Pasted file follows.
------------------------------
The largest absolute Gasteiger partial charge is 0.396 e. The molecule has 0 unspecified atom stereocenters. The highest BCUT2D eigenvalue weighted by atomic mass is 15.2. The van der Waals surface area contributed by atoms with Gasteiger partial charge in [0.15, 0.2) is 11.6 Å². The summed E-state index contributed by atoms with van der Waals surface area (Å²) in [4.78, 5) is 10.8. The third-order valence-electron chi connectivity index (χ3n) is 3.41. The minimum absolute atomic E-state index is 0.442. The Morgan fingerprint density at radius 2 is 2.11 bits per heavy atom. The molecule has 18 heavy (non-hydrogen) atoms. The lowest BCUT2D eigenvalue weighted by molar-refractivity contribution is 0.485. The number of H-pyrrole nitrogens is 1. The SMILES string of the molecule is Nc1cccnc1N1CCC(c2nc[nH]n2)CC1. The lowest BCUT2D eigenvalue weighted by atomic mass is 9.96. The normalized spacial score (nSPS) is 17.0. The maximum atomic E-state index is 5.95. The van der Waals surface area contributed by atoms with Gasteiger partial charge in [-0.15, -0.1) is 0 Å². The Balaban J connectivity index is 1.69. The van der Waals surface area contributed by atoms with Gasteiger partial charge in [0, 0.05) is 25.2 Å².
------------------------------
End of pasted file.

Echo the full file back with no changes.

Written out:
The largest absolute Gasteiger partial charge is 0.396 e. The molecule has 0 unspecified atom stereocenters. The highest BCUT2D eigenvalue weighted by atomic mass is 15.2. The van der Waals surface area contributed by atoms with Gasteiger partial charge in [0.15, 0.2) is 11.6 Å². The summed E-state index contributed by atoms with van der Waals surface area (Å²) in [4.78, 5) is 10.8. The third-order valence-electron chi connectivity index (χ3n) is 3.41. The minimum absolute atomic E-state index is 0.442. The Morgan fingerprint density at radius 2 is 2.11 bits per heavy atom. The molecule has 18 heavy (non-hydrogen) atoms. The lowest BCUT2D eigenvalue weighted by molar-refractivity contribution is 0.485. The number of H-pyrrole nitrogens is 1. The SMILES string of the molecule is Nc1cccnc1N1CCC(c2nc[nH]n2)CC1. The lowest BCUT2D eigenvalue weighted by atomic mass is 9.96. The normalized spacial score (nSPS) is 17.0. The maximum atomic E-state index is 5.95. The van der Waals surface area contributed by atoms with Gasteiger partial charge in [-0.15, -0.1) is 0 Å². The Balaban J connectivity index is 1.69. The van der Waals surface area contributed by atoms with Gasteiger partial charge in [0, 0.05) is 25.2 Å².